Scions of prominent business families are creating a different legacy of their own
Mridula Ramesh founded the Sundaram Climate Institute
Image: P Ravikumar for Forbes India
Mridula Ramesh, daughter of K Ramesh, chairman and MD, Southern Roadways, found her personal calling after a drought in her hometown Madurai in 2013. “I had to take my corporate blinkers off and figure out why this was happening,” says Mridula, who had started working in the TVS Group at Southern Roadways company as an assistant manager (trainee).
She researched to understand that the region was getting hotter and India had been experiencing heat waves, which impacted a change in rainfall and caused “weird” weather conditions, including droughts.
Since then, the family and her factory staff have become more sensitised to water, waste and energy management. At her home, waste is now segregated, weighed and a compost pit created to lower garden-related waste. In the past three years, the Ramesh family has reduced waste from 17.6 kilograms a day to 400 grams now. “This means annually we have prevented six tonnes of waste from entering the landfill from one house alone,” Mridula writes in her recently released book, The Climate Solution.
In 2017, she founded the Sundaram Climate Institute (SCI), which teaches waste and water management solutions to individuals and corporates. She has been teaching a postgraduate class on climate change at the Great Lakes Institute of Management in Chennai. Mridula has expansion plans for SCI, to take its education programmes national and even international. SCI would also, in the coming years, plan surveys and environmental data on the state of water and waste in Madurai.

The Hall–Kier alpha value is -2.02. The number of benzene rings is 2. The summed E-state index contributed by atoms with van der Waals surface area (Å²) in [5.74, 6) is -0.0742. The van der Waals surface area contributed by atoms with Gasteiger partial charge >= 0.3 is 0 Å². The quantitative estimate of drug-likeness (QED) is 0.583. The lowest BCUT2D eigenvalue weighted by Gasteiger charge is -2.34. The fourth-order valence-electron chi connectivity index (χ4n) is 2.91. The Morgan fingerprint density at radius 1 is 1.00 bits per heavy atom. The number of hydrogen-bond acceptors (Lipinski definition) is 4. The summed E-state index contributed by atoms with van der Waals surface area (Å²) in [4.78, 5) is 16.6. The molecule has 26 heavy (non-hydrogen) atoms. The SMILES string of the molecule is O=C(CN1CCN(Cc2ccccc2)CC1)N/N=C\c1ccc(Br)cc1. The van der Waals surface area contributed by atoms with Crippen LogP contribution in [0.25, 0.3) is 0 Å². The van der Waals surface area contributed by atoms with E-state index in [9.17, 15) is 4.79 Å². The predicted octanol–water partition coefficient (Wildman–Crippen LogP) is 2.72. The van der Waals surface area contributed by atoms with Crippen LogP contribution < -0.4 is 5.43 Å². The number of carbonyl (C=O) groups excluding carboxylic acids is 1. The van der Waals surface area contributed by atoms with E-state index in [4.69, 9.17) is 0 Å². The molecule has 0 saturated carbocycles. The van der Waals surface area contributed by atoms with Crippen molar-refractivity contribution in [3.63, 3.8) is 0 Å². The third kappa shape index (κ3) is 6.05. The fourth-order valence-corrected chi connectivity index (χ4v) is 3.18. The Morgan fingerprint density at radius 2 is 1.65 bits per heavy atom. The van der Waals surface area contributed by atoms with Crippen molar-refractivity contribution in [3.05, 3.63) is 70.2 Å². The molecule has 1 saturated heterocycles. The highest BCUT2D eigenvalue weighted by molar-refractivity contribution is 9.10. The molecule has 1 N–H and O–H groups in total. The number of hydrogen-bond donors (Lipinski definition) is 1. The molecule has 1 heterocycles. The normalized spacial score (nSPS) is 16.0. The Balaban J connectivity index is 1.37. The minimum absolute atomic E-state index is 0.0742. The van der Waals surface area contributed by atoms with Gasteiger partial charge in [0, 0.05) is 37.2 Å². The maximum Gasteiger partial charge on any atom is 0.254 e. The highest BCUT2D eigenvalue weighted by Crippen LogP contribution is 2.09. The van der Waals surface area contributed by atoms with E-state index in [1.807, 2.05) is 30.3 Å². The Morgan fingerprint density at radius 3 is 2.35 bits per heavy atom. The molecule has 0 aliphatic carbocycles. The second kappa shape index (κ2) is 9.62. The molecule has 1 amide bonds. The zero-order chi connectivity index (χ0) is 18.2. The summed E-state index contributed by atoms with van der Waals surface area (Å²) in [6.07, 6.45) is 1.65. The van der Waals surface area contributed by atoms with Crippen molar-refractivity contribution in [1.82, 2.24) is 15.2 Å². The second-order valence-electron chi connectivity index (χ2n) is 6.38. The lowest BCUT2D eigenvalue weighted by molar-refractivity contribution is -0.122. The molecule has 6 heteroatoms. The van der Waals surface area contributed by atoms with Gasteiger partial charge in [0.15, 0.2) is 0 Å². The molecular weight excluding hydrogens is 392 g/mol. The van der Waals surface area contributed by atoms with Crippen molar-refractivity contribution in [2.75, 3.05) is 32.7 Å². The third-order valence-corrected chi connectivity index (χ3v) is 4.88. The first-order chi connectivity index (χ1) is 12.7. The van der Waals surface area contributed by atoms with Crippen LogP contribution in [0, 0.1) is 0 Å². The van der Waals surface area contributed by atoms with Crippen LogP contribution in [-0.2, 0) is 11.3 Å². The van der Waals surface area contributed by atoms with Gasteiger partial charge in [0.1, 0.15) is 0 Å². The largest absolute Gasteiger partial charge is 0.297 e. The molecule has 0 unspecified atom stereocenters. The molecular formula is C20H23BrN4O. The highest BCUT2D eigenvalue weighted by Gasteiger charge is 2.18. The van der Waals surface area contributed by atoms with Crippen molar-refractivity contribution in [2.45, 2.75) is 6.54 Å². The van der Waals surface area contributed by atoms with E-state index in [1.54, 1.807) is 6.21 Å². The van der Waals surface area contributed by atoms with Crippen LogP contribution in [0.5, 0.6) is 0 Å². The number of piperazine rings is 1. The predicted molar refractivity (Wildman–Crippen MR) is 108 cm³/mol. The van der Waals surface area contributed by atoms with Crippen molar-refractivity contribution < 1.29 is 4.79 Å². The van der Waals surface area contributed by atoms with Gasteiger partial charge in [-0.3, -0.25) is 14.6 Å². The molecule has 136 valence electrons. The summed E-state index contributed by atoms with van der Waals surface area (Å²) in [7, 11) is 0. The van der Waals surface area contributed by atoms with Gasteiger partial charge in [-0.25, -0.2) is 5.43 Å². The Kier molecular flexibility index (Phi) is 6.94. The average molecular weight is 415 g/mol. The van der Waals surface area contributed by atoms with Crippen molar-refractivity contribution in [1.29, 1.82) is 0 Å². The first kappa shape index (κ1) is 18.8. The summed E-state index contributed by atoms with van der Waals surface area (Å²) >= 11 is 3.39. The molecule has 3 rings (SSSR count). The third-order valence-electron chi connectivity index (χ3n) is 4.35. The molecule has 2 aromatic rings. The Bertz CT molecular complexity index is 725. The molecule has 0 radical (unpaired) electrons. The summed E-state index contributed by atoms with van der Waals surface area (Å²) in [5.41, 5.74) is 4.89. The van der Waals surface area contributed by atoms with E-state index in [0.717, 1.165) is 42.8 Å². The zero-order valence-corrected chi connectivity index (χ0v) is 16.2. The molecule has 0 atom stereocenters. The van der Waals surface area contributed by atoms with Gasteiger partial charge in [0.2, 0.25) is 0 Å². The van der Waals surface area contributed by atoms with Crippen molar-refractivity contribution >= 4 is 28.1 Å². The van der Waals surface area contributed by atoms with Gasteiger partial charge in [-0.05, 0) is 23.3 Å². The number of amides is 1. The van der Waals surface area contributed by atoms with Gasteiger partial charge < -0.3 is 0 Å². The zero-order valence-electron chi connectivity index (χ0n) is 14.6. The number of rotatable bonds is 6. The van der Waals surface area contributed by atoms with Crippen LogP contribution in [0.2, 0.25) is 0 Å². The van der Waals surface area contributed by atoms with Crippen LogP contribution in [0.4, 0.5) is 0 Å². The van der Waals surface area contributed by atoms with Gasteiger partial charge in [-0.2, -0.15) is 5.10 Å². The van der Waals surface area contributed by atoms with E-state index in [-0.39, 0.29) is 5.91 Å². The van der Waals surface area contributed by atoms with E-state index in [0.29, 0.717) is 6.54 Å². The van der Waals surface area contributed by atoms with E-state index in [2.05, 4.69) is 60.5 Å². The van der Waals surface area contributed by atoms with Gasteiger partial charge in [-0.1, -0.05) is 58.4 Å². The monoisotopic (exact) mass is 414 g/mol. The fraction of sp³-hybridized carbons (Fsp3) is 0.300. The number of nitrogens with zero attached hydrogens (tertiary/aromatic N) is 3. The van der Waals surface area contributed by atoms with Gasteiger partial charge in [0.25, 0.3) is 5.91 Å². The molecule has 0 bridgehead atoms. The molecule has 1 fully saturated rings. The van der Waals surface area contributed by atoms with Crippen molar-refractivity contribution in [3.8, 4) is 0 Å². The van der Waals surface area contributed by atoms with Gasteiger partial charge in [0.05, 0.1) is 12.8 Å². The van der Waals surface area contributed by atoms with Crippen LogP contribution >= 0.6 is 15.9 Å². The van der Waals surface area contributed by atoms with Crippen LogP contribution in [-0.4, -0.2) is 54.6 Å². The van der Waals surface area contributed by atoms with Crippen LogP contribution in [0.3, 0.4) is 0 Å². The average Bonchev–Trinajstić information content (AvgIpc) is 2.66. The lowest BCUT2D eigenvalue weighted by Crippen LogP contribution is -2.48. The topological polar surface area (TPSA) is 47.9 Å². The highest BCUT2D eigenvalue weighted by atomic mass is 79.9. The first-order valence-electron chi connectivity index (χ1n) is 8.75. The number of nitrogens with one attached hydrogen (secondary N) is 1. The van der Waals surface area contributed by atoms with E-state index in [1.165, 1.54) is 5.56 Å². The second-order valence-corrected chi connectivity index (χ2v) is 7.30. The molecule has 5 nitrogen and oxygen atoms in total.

Mridula is now an angel investor, funding at least 15 clean technology startups, through her personal wealth.
Mariwala Health Institute works with partners to provide solutions for mental health issues
Another scion, with an illustrious name, balancing professional life with her passions is Rajvi Mariwala. She worked at Marico for two years until 2009, when her calling came. “My father and I always wanted to redistribute wealth. We decided to fund mental health after an exhaustive insightful process,” says Rajvi.
The Mariwala Health Institute (MHI), in which Rajvi is a director, is different from Birla’s
Mpower. It is a funding agency which works with partners on projects to provide a community-based solution to mental health issues, particularly the marginalised. MHI has funded 82 research activities and impacted the lives of 15 lakh people in India since it was set up in 2015.
Its first investment was in iCALL, which provides free, professional counselling by email or phone on psychosocial issues. iCALL now manages over 1,200 calls a month, a three-fold jump from 2015. The Mariwala family has pumped in nearly `7 crore of personal money into MHI, with an aim to encourage more funding activities.
[bq]The GenNext scions are non-rebels with a cause who chase their dreams[/bq]
Rajvi says: “We need to look at mental health issues as a psychosocial rather than pathological condition.” Even as she pursues a professional career with MHI, Rajvi has not allowed her passion for understanding dog behaviour wane off. She devotes a good part of her working hours to interact with dogs and their owners.
For all these generation next scions, their individuality stands out as does the fervour to chase their dreams. These are non-rebels with a cause, who in their unique way are carrying forward their family heritage. It is legacy building of a different kind.